Louis C.K. and Men Who Think Justice Takes as Long as They Want It To

In each instance, it has been less than a year since the allegations against these men surfaced, and in each instance, the men have done little in the way of public contrition. When they have apologized, they have done so with carefully worded, legally vetted statements. They have deflected responsibility. They have demonstrated that they don’t really think they’ve done anything wrong. And worse, people have asked for the #MeToo movement to provide a path to redemption for these men, as if it is the primary responsibility of the victimized to help their victimizers find redemption.

“Should a man pay for his misdeeds for the rest of his life?” This is always the question raised when we talk about justice in the case of harassment and rape allegations against public figures. How long should a man who has faced no legal and few financial consequences for such actions pay the price?

I appreciate the idea of restorative justice — that it might be possible to achieve justice through discussing the assault I experienced with the perpetrators and that I might be involved in determining an appropriate punishment for their crime. Restorative justice might afford me the agency they took from me. But I also appreciate the idea of those men spending some time in a prison cell, as problematic as the carceral system is, to think long and hard about the ways in which they violated me. I would like them to face material consequences for their actions because I have been doing so for 30 years. There is a part of me that wants them to endure what I endured. There is a part of me that is not interested in restoration. That part of me is interested in vengeance.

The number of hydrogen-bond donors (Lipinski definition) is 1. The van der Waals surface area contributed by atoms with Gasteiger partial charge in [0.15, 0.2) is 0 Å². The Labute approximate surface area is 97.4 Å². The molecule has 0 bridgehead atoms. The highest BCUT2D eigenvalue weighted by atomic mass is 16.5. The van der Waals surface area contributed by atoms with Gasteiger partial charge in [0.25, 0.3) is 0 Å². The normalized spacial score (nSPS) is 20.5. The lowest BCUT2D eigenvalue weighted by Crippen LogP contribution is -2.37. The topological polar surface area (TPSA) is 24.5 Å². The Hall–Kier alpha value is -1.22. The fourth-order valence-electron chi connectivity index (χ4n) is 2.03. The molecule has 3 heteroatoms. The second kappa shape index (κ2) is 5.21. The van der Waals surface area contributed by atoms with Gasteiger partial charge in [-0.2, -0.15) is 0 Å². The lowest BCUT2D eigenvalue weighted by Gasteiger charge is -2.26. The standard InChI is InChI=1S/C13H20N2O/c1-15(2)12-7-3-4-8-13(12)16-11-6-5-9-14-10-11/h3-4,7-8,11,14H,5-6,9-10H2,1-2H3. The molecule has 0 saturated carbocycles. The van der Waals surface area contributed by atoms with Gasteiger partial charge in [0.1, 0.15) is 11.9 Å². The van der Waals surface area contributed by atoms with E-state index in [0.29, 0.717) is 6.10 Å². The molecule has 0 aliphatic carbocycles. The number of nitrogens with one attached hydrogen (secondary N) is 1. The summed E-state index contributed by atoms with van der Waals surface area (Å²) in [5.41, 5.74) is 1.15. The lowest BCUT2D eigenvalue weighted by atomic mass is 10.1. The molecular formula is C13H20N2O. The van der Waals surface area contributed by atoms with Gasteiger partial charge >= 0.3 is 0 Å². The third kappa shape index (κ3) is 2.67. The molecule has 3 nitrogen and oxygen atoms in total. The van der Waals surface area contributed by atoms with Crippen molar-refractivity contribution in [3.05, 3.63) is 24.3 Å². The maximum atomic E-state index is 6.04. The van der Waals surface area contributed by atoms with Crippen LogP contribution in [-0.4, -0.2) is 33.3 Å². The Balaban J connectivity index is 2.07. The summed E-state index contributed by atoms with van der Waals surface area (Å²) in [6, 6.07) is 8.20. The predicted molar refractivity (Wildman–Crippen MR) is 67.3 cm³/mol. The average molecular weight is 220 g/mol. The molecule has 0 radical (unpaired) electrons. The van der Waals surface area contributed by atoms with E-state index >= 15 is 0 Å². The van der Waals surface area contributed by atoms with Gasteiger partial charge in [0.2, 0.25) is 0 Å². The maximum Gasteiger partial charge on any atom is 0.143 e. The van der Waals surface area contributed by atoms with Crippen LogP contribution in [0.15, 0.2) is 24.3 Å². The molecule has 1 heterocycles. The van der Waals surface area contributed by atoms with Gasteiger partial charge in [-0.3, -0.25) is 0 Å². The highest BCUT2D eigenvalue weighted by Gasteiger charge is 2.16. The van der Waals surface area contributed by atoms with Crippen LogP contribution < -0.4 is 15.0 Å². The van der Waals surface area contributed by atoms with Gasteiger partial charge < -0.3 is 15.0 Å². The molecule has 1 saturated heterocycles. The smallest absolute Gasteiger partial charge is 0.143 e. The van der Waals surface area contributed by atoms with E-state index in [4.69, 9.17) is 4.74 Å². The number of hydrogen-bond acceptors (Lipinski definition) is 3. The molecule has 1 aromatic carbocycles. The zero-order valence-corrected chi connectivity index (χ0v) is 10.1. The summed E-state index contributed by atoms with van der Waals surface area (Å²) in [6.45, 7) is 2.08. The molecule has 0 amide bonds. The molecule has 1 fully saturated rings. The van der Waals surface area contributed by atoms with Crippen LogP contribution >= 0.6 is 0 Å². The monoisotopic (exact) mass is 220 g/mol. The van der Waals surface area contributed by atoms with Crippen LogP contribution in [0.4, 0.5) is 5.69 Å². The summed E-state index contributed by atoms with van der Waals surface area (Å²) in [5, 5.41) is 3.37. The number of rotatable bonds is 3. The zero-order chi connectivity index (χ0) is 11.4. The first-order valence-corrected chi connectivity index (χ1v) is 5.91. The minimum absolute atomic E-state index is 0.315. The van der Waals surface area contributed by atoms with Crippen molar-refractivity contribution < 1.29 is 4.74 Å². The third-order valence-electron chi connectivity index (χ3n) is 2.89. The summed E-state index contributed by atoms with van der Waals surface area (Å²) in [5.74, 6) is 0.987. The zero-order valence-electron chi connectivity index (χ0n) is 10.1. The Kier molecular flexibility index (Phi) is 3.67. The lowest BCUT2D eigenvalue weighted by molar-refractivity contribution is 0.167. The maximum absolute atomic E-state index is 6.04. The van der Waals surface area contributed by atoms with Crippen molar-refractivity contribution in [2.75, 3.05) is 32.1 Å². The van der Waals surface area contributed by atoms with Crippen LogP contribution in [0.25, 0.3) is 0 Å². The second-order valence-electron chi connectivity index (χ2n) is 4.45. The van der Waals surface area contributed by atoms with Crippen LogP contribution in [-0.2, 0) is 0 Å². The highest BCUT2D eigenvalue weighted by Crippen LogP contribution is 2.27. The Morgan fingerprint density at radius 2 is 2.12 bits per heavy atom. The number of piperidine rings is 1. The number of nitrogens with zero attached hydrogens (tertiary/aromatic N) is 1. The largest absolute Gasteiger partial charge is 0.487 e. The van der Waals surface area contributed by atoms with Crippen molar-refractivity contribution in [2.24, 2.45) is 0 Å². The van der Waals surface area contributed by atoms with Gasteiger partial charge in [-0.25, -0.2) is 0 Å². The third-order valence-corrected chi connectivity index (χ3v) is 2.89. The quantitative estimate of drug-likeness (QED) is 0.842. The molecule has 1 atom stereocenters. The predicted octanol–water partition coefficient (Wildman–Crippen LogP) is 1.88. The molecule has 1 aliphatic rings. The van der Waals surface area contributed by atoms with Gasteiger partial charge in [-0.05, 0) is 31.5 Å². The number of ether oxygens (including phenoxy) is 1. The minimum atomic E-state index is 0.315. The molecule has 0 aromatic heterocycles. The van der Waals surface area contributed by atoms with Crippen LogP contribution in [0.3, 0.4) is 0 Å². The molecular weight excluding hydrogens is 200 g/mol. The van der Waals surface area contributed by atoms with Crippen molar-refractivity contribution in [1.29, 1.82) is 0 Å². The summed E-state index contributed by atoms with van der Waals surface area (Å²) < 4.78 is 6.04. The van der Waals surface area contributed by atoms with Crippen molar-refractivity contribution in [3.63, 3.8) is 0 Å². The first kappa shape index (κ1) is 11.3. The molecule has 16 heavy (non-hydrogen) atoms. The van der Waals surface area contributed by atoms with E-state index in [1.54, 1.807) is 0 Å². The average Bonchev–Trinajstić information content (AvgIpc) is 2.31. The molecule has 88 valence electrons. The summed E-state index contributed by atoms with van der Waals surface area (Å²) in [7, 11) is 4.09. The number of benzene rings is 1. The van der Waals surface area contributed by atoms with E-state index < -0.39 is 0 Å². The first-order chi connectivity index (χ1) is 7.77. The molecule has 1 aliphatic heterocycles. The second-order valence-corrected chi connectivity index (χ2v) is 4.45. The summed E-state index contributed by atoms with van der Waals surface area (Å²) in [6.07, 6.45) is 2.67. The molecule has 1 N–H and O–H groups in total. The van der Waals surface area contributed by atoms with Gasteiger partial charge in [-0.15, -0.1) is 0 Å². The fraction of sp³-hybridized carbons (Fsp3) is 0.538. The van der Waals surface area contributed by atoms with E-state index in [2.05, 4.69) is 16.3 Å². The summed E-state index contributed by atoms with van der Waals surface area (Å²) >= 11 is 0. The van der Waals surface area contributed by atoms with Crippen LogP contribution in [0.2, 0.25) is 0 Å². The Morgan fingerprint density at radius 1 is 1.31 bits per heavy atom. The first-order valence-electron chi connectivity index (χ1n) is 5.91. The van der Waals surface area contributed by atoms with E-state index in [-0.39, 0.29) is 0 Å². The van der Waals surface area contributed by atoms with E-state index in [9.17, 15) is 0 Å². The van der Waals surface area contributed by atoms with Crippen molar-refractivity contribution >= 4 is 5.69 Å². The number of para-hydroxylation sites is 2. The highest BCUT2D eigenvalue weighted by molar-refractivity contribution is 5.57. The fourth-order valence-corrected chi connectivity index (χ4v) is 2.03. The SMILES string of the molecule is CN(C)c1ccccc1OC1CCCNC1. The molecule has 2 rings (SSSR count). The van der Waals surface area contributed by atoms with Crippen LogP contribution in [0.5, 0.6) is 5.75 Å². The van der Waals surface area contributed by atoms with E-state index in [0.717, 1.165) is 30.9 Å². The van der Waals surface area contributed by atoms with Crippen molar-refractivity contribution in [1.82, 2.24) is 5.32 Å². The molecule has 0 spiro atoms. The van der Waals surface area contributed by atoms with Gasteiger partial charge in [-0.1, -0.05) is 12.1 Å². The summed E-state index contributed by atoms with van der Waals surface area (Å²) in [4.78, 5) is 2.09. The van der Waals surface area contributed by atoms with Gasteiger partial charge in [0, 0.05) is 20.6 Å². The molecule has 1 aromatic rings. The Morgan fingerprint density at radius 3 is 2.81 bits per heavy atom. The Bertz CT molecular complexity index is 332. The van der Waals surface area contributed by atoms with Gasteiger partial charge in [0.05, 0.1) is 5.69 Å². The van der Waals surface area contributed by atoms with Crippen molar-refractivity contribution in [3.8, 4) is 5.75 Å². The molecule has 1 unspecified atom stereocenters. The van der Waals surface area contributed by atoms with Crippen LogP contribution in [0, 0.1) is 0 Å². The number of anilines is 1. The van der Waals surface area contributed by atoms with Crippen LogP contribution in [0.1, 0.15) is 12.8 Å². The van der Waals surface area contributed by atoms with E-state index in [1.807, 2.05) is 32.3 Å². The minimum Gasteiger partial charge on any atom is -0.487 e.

We spend so little energy thinking about justice for victims and so much energy thinking about the men who perpetrate sexual harassment and violence. We worry about what will become of them in the wake of their mistakes. We don’t worry as much about those who have suffered at their hands. It is easier, for far too many people, to empathize with predators than it is to empathize with prey.

.. he has remained in control of the narrative. He gets to break the rules, and then he gets to establish rules of his own when he must answer for his misdeeds.

.. He should pay until he demonstrates some measure of understanding of what he has done wrong and the extent of the harm he has caused. He should attempt to financially compensate his victims for all the work they did not get to do because of his efforts to silence them.

  • .. He should facilitate their getting the professional opportunities they should have been able to take advantage of all these years.
  • He should finance their mental health care as long as they may need it.
  • He should donate to nonprofit organizations that work with sexual harassment and assault victims.
  • He should publicly admit what he did and why it was wrong without excuses and legalese and deflection.

.. Whatever private acts of contrition these men, and a few women, might make to their victims demands a corresponding public act of contrition, one offered genuinely, rather than to save face or appease the crowd. Until then, they don’t deserve restorative justice or redemption. That is the price they must pay for the wrong they have done.

 

What’s Our Duty to the People Globalization Leaves Behind?

That sounds pretty good, I said, except that employment in the Mexican auto sector rose to 589,000 from 368,000 during the same period, an increase of 60 percent. I’m happy that 221,000 more Mexicans got jobs, but let’s be honest: Absent open borders, many of those jobs would have been in America.

.. I have never forgotten a powerful article I read in Foreign Affairs in 2007 that called for huge tax redistribution, both as a moral matter and as a mechanism for ensuring political support for free trade. (The authors were hardly left-wing shills — one had served in the administration of President George W. Bush.)

That still sounds like the right idea to me.

It’s not only morally wrong to fail to help those on the losing end of globalization, but it will also end badly politically, as the ascendant candidacy of Donald J. Trump illustrates.